The heirs of women who appeared to the public as Aunt Jemima are now suing the Quaker Oats Company in a federal court in Chicago for a whopping $2 billion and a cut of future revenue.
The heirs contend that the original Aunt Jemimas — sort of the Progressive Insurance Flo characters of their time — got stiffed after they were promised royalties, according to The Courier-Journal.
The story proffered in the lawsuit is a complex one.
The plaintiffs, great-grandsons of Anna S. Harrington, assert that Harrington and a former slave named Nancy Green invented and helped to sell America’s first self-rising pancake mix. Green, the suit claims, is responsible for the addition of powdered milk to the recipe. Harrington made the formula even more delicious by throwing in “potato grease.”
Documents submitted as part of the lawsuit include an advertisement suggesting that the Aunt Jemima recipe is a “secret” concoction from the Deep South. Another ad identifies the pancakes recipe as a “magic” one that will “turn out dese tender, ‘licious, jiffy-quick pancakes.”
Green also hawked Aunt Jemima pancake mix at the 1893 Chicago World’s Fair — the one that featured the planet’s first Ferris wheel.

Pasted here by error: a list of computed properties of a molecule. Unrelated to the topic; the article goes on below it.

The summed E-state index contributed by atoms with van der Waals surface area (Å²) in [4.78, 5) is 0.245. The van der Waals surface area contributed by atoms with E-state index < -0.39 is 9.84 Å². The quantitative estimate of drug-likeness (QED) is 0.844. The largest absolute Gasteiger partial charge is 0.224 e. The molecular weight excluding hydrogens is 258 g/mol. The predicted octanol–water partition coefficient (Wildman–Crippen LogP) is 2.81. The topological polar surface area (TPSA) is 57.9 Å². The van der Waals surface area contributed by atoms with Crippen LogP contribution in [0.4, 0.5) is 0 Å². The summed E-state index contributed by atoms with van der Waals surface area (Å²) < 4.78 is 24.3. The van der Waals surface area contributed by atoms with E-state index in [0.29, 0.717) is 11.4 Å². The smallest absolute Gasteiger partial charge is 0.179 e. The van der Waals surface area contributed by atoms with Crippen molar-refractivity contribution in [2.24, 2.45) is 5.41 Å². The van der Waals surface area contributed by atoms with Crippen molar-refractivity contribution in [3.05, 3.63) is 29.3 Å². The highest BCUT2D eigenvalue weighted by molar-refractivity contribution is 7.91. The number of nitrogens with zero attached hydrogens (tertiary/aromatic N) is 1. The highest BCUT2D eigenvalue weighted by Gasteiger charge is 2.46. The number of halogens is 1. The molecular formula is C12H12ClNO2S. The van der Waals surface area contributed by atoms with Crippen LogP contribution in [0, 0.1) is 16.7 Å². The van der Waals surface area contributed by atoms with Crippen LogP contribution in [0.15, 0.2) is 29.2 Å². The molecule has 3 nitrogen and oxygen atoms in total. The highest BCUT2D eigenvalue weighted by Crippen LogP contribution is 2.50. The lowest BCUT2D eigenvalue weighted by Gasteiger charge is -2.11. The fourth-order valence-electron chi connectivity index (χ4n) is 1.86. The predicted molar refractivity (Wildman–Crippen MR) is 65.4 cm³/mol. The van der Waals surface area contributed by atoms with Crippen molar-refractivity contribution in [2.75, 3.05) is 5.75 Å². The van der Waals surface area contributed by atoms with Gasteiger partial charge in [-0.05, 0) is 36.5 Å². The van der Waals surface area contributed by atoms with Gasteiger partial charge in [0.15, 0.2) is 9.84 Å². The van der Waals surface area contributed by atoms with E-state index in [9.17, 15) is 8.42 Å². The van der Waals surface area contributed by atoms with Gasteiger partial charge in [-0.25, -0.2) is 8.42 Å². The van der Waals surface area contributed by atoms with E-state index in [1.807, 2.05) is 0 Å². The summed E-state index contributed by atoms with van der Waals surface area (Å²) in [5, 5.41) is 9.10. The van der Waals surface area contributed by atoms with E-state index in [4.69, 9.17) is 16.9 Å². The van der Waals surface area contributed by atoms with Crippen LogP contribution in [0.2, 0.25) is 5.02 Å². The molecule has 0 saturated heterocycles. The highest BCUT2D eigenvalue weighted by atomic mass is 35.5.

She died in 1923, when she was still representing Aunt Jemima according to court documents. Around the same time, Quaker Oats purchased the Aunt Jemima brand.
Three of Harrington’s daughters subsequently represented themselves as Aunt Jemima on behalf of Quaker.
“Defendants were in position to exploit Nancy Green, and Anna Harrington, that came from plantations,” the lawsuit claims. Quaker Oats and the previous owners of the Aunt Jemima brand “made false promises” that Green and Harrington “would receive a percentage of the monies or royalties” when their likenesses were used.
D.W. Hunter, a great-grandson of Harrington’s, is one of the litigants.
“Aunt Jemima has become known as one of the most exploited and abused women in American history,” he told according to The Courier-Journal.
Quaker contends that there was never any person named Aunt Jemima.
“The image symbolizes a sense of caring, warmth, hospitality and comfort, and is neither based on, nor meant to depict any one person,” the company said in a statement.
Also, no contracts between Quaker and either Green or Harrington appear to exist.
Another huge problem for the plaintiffs is that the statute of limitations for their lawsuit almost certainly ran out a very long time ago regardless of the suit’s merits.
“If a person doesn’t take action within an applicable period of time, their claim goes away,” Louisville attorney Cox told The Courier-Journal.
Hunter, who calls himself a civil rights activist, described the case as a “fight for the economic parity of rights of people whose civil and human rights have been violated.” He also valiantly promised to purchase “agricultural crops from disenfranchised African women farmers” in Africa and Brazil if he succeeds with his $2 billion claim, according to the Louisville newspaper.